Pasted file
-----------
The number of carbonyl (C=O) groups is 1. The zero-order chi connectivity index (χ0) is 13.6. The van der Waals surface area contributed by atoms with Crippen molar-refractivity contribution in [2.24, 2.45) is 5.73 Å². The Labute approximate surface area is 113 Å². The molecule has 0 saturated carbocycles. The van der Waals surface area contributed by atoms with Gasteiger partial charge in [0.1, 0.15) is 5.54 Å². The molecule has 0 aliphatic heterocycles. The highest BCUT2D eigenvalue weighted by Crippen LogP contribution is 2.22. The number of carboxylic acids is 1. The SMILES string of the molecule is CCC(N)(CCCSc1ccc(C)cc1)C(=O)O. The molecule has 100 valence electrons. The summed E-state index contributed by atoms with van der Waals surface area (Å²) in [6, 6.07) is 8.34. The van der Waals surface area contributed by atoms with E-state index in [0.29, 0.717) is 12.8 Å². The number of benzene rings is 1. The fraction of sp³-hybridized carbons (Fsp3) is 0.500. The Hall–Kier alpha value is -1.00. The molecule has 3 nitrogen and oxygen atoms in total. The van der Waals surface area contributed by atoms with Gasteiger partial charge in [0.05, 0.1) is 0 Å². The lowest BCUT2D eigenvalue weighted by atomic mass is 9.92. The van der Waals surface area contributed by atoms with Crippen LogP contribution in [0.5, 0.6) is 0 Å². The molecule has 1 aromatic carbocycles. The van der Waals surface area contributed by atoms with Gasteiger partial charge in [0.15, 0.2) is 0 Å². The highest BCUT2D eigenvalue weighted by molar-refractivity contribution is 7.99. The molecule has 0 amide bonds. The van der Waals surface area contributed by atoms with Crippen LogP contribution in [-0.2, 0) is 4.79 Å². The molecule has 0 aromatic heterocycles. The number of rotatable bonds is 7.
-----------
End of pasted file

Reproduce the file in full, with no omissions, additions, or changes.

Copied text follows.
The number of carbonyl (C=O) groups is 1. The zero-order chi connectivity index (χ0) is 13.6. The van der Waals surface area contributed by atoms with Crippen molar-refractivity contribution in [2.24, 2.45) is 5.73 Å². The Labute approximate surface area is 113 Å². The molecule has 0 saturated carbocycles. The van der Waals surface area contributed by atoms with Gasteiger partial charge in [0.1, 0.15) is 5.54 Å². The molecule has 0 aliphatic heterocycles. The highest BCUT2D eigenvalue weighted by Crippen LogP contribution is 2.22. The number of carboxylic acids is 1. The SMILES string of the molecule is CCC(N)(CCCSc1ccc(C)cc1)C(=O)O. The molecule has 100 valence electrons. The summed E-state index contributed by atoms with van der Waals surface area (Å²) in [6, 6.07) is 8.34. The van der Waals surface area contributed by atoms with E-state index in [0.29, 0.717) is 12.8 Å². The number of benzene rings is 1. The fraction of sp³-hybridized carbons (Fsp3) is 0.500. The Hall–Kier alpha value is -1.00. The molecule has 3 nitrogen and oxygen atoms in total. The van der Waals surface area contributed by atoms with Gasteiger partial charge in [0.05, 0.1) is 0 Å². The lowest BCUT2D eigenvalue weighted by atomic mass is 9.92. The van der Waals surface area contributed by atoms with Crippen LogP contribution in [0.5, 0.6) is 0 Å². The molecule has 1 aromatic carbocycles. The van der Waals surface area contributed by atoms with Gasteiger partial charge in [0.15, 0.2) is 0 Å². The highest BCUT2D eigenvalue weighted by molar-refractivity contribution is 7.99. The molecule has 0 amide bonds. The van der Waals surface area contributed by atoms with Crippen LogP contribution in [-0.2, 0) is 4.79 Å². The molecule has 0 aromatic heterocycles. The number of rotatable bonds is 7.